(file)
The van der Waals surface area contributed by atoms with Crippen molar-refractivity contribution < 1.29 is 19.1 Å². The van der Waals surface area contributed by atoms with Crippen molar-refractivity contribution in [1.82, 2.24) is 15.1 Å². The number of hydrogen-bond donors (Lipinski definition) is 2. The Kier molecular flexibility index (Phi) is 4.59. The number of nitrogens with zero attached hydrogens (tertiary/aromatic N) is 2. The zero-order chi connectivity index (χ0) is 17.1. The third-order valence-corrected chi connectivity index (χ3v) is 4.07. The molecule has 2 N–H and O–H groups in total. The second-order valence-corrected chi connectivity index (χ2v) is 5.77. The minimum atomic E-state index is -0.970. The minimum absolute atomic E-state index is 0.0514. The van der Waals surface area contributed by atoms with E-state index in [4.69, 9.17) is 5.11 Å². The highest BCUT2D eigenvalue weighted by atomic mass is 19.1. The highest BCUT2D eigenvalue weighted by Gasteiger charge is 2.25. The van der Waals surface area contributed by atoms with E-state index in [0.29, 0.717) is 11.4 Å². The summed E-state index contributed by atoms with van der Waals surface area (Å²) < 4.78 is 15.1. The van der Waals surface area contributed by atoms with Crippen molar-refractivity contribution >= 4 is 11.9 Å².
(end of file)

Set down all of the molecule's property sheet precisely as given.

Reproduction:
The van der Waals surface area contributed by atoms with Crippen molar-refractivity contribution < 1.29 is 19.1 Å². The van der Waals surface area contributed by atoms with Crippen molar-refractivity contribution in [1.82, 2.24) is 15.1 Å². The number of hydrogen-bond donors (Lipinski definition) is 2. The Kier molecular flexibility index (Phi) is 4.59. The number of nitrogens with zero attached hydrogens (tertiary/aromatic N) is 2. The zero-order chi connectivity index (χ0) is 17.1. The third-order valence-corrected chi connectivity index (χ3v) is 4.07. The molecule has 2 N–H and O–H groups in total. The second-order valence-corrected chi connectivity index (χ2v) is 5.77. The minimum atomic E-state index is -0.970. The minimum absolute atomic E-state index is 0.0514. The van der Waals surface area contributed by atoms with E-state index in [4.69, 9.17) is 5.11 Å². The highest BCUT2D eigenvalue weighted by atomic mass is 19.1. The highest BCUT2D eigenvalue weighted by Gasteiger charge is 2.25. The van der Waals surface area contributed by atoms with E-state index in [0.29, 0.717) is 11.4 Å². The summed E-state index contributed by atoms with van der Waals surface area (Å²) < 4.78 is 15.1. The van der Waals surface area contributed by atoms with Crippen molar-refractivity contribution >= 4 is 11.9 Å².